#7 Witness the world’s largest Buddhist monument at BorobudurYou could easily spend half a day at the Borobudur Unesco World Heritage Site. Allow yourself a minimum of two hours to tour the candi (temple). This huge mandala, the world’s largest Buddhist monument, was built sometime during the relatively short Sailendra dynasty between AD 778 and AD 856 – 300 years before Angkor Wat and 200 years before Notre-Dame.
Yet, within little more than a century of its completion, Borobudur and the other structures in Central Java were mysteriously abandoned as the focus of Javanese royal power shifted to the east.
#8 And do'nt forget about PrambananIf you are visiting Borobudur, make sure to put Prambanan on you to-do list as well. Visiting Prambanan in Java is a truly mesmerizing experience. As one of the largest Hindu temples in Southeast Asia, it is a testament to the impressive architecture and intricate artwork of the region.
The towering spires and intricate carvings of the temple complex are a sight to behold, and exploring the various shrines and courtyards is a great way to immerse oneself in the rich history and culture of the area.
Additionally, the temple's location amidst lush greenery and serene ponds creates a peaceful atmosphere that is perfect for meditation or simply relaxing and taking in the beauty of the surroundings. Whether you're a history buff, architecture enthusiast, or simply looking for a unique and awe-inspiring destination to visit, Prambanan is an absolute must-see.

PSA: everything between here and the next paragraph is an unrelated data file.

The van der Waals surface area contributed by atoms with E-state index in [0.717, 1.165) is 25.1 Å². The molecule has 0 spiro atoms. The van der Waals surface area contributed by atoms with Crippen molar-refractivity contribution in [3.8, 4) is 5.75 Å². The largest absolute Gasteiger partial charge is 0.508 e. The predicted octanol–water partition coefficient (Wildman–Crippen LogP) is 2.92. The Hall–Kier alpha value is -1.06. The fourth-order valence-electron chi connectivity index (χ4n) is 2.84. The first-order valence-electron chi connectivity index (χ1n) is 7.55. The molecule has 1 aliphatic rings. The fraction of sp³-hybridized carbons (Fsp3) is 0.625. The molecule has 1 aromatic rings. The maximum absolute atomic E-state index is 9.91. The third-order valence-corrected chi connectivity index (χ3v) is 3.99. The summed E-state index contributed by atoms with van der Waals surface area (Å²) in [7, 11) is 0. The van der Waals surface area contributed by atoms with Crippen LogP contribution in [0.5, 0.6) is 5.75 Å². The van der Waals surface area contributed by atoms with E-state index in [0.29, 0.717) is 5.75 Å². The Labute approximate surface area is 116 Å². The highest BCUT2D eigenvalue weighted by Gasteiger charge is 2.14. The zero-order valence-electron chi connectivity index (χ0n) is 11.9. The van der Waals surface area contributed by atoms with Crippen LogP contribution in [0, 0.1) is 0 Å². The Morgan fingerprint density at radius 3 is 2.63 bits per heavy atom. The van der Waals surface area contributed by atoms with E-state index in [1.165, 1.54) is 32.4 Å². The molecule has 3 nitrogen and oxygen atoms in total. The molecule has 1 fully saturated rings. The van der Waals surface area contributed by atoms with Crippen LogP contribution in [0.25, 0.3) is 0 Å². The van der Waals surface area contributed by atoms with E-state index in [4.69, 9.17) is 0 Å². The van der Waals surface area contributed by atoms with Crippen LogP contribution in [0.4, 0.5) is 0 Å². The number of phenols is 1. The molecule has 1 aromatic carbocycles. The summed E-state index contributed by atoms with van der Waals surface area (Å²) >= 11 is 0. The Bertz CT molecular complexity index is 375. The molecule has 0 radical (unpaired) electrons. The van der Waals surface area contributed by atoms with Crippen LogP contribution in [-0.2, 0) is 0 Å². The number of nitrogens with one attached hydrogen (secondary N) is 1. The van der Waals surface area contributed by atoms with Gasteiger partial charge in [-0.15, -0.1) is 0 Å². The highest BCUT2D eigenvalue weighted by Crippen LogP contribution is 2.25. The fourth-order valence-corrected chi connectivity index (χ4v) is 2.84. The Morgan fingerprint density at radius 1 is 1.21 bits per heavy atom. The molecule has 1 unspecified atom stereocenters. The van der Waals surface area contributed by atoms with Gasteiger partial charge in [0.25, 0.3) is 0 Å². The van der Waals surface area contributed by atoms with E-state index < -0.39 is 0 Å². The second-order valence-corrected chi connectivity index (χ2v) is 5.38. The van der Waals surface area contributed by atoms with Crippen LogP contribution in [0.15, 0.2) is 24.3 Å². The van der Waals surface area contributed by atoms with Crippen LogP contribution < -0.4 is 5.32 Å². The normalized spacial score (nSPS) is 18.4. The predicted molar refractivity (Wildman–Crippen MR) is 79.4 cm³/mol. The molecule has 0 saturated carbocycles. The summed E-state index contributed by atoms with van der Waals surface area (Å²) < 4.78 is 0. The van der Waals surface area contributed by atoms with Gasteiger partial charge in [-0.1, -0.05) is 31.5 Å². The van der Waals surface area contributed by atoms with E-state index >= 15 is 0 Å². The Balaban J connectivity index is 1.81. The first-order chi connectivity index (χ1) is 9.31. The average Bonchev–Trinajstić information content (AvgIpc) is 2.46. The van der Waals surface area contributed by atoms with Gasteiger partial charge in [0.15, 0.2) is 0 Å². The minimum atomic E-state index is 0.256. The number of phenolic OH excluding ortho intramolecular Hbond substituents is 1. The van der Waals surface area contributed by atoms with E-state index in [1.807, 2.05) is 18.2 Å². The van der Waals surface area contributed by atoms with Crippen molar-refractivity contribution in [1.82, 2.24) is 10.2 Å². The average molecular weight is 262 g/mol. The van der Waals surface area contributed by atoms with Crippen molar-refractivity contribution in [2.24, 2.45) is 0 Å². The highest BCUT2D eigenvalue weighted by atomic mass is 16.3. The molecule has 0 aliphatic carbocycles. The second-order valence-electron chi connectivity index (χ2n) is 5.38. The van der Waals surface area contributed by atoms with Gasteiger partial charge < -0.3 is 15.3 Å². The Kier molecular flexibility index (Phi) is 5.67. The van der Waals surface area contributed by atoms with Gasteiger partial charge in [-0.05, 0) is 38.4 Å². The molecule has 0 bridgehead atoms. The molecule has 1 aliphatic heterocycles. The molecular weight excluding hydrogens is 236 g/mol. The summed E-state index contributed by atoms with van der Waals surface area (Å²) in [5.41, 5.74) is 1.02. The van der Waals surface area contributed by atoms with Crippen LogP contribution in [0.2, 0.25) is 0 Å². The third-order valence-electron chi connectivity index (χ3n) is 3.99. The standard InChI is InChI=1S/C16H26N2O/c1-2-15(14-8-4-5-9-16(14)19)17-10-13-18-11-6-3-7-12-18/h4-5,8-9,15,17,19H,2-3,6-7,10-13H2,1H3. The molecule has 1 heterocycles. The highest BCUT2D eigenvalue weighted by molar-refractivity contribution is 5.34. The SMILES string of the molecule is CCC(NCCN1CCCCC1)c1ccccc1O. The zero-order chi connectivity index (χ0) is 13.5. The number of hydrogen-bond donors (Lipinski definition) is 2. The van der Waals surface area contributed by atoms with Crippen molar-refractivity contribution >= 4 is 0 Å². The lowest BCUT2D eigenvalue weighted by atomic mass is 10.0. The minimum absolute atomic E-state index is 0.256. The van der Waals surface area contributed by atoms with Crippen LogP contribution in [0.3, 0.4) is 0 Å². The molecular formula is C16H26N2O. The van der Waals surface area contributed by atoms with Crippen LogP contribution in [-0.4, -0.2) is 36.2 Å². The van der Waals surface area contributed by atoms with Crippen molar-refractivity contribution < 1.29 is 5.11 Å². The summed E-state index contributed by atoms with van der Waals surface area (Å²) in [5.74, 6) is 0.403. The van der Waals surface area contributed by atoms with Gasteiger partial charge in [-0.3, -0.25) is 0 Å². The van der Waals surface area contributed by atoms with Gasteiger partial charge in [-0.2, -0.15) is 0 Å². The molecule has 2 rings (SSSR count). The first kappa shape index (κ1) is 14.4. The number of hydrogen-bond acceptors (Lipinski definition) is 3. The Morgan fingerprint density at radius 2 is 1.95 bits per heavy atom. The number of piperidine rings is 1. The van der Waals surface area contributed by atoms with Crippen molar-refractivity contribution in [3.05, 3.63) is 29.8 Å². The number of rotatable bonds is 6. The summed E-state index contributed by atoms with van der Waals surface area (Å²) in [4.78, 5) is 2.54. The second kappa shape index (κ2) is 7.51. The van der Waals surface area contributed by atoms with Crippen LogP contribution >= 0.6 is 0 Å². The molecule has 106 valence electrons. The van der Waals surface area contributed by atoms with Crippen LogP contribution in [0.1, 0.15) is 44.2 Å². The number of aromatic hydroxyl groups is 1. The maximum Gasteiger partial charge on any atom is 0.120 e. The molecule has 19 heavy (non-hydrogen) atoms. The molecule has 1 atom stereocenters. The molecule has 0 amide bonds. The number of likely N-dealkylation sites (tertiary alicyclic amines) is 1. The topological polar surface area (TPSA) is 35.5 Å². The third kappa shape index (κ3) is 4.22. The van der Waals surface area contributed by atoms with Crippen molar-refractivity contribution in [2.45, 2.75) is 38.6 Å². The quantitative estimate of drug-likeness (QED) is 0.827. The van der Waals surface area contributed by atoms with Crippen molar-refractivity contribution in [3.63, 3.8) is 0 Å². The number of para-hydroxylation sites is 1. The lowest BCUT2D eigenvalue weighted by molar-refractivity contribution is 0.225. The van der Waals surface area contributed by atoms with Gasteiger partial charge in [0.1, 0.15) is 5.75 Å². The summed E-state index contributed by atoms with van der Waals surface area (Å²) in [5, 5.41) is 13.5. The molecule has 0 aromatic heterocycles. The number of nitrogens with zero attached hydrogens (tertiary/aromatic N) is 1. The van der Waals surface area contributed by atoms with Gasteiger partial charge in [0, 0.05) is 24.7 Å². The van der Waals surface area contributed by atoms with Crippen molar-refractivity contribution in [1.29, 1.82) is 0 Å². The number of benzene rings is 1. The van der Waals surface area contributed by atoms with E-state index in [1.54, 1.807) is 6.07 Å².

#9 Wander Surabaya’s historic neighbourhoodsEast Java’s provincial capital, Surabaya, is known as the ‘City of Heroes’ because of the momentous first battle of the Indonesian revolution which took place here in November 1945. The most interesting areas of the city are the old Arab, Chinese and colonial neighbourhoods in the north. The richly atmospheric Arab quarter, generally known simply as Ampel, is centred on the mosque and tomb of Sunan Ampel, one of the legendary saints said to have spread Islam in Java. The mosque compound is approached via a narrow, covered bazaar with a decidedly Middle Eastern ambiance.
Further south, amidst crumbling colonial-era shop-houses, the vast Pasar Pabean market is a warren of stalls and alleys. From late afternoon until early morning the western part of the market turns into an emporium for freshly caught fish. Beyond the market, the original Chinese quarter begins, home to old temples such as Hong Tik Hian and Surabaya’s oldest Chinese shrine, the 18th-century Hok An Kiong. The temple’s central deity is the goddess Ma Co, the protector of waterlogged sailors.